Tuesday, September 27, 2016

Gibson Exhibition and Essays

bklynbiblio readers may recall that my doctoral dissertation was on the British sculptor John Gibson (1790-1866), about whom I have blogged a few times over the years. (The image you see here is a ca. 1850 portrait of Gibson by Edwin Landseer, from the collection of the Royal Academy of Arts in London.) My dissertation was the first in the United States--and, I believe, in the United Kingdom--on the artist. Since I finished and defended, I've been working on spin-off essays. One of these was published last December, focusing on Gibson's interest in reproductive media such as prints, statuettes, and cameos as a way to disseminate the classicism for modern audiences.

Last week another essay of mine, entitled "The Sculptor, the Duke, and Queer Art Patronage: John Gibson's Mars Restrained by Cupid and Winckelmannian Aesthetics," was released in the new book Rome, Travel and the Sculpture Capital, c.1770-1825. The book was edited by my colleague Tomas Macsotay, whom I met years ago when we were both in Leeds on different fellowships. This latest essay may seem familiar to some as I have presented different versions of the subject at conferences in Montreal and Storrs, Connecticut. This is standard practice, as it allows for opportunities to "test the waters," so to speak, and see how arguments are received by peers before publishing them. I reread my essay on the subway today and, while I think it still holds up, I confess my chronic (obsessive?) need to re-edit my own work makes me wish I had changed a few things. For instance, I think that in a revised version I would likely not be so "all"-encompassing in certain parts, and qualify matters by saying things like "selective" and "most" instead. Nevertheless, I am hopeful that the essay is a valuable contribution to the literature on the homoerotics of neoclassical sculpture, and that it will add to an increased appreciation on Gibson himself.

Later this year I have another Gibson essay coming out in the book The British School of Sculpture, c.1760-1832. This forthcoming essay relies more on biography and art-historical interpretation to consider the origins of Gibson's training and career before he moved to Rome in 1817 and set up a studio where he lived the rest of his life. That essay should be released around the time I go to a planned study day on Gibson in mid-December. This meeting (details are still under wraps) will be held in association with the new exhibition John Gibson RA: A British Sculptor in Rome, which opened a few weeks ago at the Royal Academy in London. Among the works on display is this one: The Meeting of Hero and Leander, ca. 1842, plaster (Collection: Royal Academy). This exhibition commemorates the 150th anniversary of Gibson's death, but surprisingly it is also the first monographic exhibition of Gibson's work since he died in 1866. Because he had bequeathed a substantial sum of money and numerous plaster casts and drawings to the RA, perhaps there never was a need to hold an exhibition in his memory as his bequest led to the opening of the Gibson Gallery to allow visitors and students to learn directly from his classical figures from the nineteenth century. But of course no one from his day foresaw the decline of classicism and the rise of abstraction, so that by the 1960s it is not surprising to know that the Gibson Gallery was taken down and the works scattered about and kept in storage.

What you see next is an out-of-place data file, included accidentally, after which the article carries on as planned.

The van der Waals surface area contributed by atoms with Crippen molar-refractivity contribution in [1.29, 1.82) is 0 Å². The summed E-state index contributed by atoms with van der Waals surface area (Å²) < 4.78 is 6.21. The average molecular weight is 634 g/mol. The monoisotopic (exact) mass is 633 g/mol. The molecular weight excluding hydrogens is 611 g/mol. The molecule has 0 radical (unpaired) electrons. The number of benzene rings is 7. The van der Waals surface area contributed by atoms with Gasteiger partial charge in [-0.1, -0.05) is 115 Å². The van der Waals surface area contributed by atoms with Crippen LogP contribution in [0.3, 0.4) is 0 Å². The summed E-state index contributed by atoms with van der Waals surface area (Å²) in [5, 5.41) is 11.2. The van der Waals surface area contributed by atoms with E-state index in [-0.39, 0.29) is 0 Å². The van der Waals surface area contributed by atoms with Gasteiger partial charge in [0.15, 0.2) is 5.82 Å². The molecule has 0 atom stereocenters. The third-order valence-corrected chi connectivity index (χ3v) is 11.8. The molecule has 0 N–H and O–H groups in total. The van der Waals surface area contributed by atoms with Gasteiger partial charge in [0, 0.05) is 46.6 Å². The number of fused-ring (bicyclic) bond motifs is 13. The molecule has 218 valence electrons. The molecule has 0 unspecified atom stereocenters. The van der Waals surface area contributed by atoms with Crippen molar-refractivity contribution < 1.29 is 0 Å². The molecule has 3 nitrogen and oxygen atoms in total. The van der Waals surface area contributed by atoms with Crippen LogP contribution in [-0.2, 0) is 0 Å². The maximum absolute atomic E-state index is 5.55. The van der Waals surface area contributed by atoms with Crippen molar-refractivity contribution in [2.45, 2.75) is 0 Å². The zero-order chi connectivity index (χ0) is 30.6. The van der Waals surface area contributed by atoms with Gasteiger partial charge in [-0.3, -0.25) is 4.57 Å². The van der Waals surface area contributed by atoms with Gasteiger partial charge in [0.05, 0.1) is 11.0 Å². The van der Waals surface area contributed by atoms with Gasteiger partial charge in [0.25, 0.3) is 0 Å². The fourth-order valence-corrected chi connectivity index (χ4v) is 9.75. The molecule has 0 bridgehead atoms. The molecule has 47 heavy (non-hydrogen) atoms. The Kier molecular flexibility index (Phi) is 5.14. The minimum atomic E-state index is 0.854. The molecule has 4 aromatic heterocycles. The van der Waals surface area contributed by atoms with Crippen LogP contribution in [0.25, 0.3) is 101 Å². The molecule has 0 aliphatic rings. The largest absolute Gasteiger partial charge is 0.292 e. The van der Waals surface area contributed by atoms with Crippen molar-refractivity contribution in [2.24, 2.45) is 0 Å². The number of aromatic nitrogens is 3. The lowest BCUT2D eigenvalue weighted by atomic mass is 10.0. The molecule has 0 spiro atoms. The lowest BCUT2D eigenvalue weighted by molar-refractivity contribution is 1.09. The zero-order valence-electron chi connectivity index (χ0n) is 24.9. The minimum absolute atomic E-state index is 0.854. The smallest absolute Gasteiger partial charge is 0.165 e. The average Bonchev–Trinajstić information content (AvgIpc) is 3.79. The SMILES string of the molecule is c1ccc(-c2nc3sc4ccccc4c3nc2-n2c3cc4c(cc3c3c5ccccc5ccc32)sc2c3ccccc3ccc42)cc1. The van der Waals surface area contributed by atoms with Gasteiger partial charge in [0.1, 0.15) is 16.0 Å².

This new exhibition has been curated by my colleagues Annette Wickham and Anna Frasca-Rath. There is a small publication, but to date I have not seen it, or the show, so I cannot comment on them. Anna (who completed her dissertation on Gibson in Vienna about a year or so after me) also has spear-headed the beautifully-designed online digital project The Gibson Trail, which provides images of his works with short essays, as well as a map outlining a 6-mile circle in London where one can view examples of his sculptures at places such as Westminster Abbey, the Tate, Buckingham Palace, and of course the RA. It's all quite impressive. In fact, I admit I'm a little envious of what they've accomplished. When one works so hard on a project, particularly a monographic project, one often becomes possessive over their individual. As a result it is difficult to acknowledge that one doesn't "own" that artist and that others are allowed to do work on him/her as well. In fact, they likely are doing equal (or even better!) work than oneself. So, inevitably, there can be a feeling of competition among us. (Some academics relish in this competition; these same academics also need serious therapy.) That said, one hopes that we still celebrate our collective achievements, because we are all working on the belief and spirit that this artist's masterpieces deserve reexamination and his career reevaluated and triumphed for what he accomplished at a particular moment in time. I am looking forward to seeing this exhibition and participating in the upcoming programs later this year. It will be a great opportunity for all the "Gibsonites" to come together and have a collegial meeting of the classical minds.

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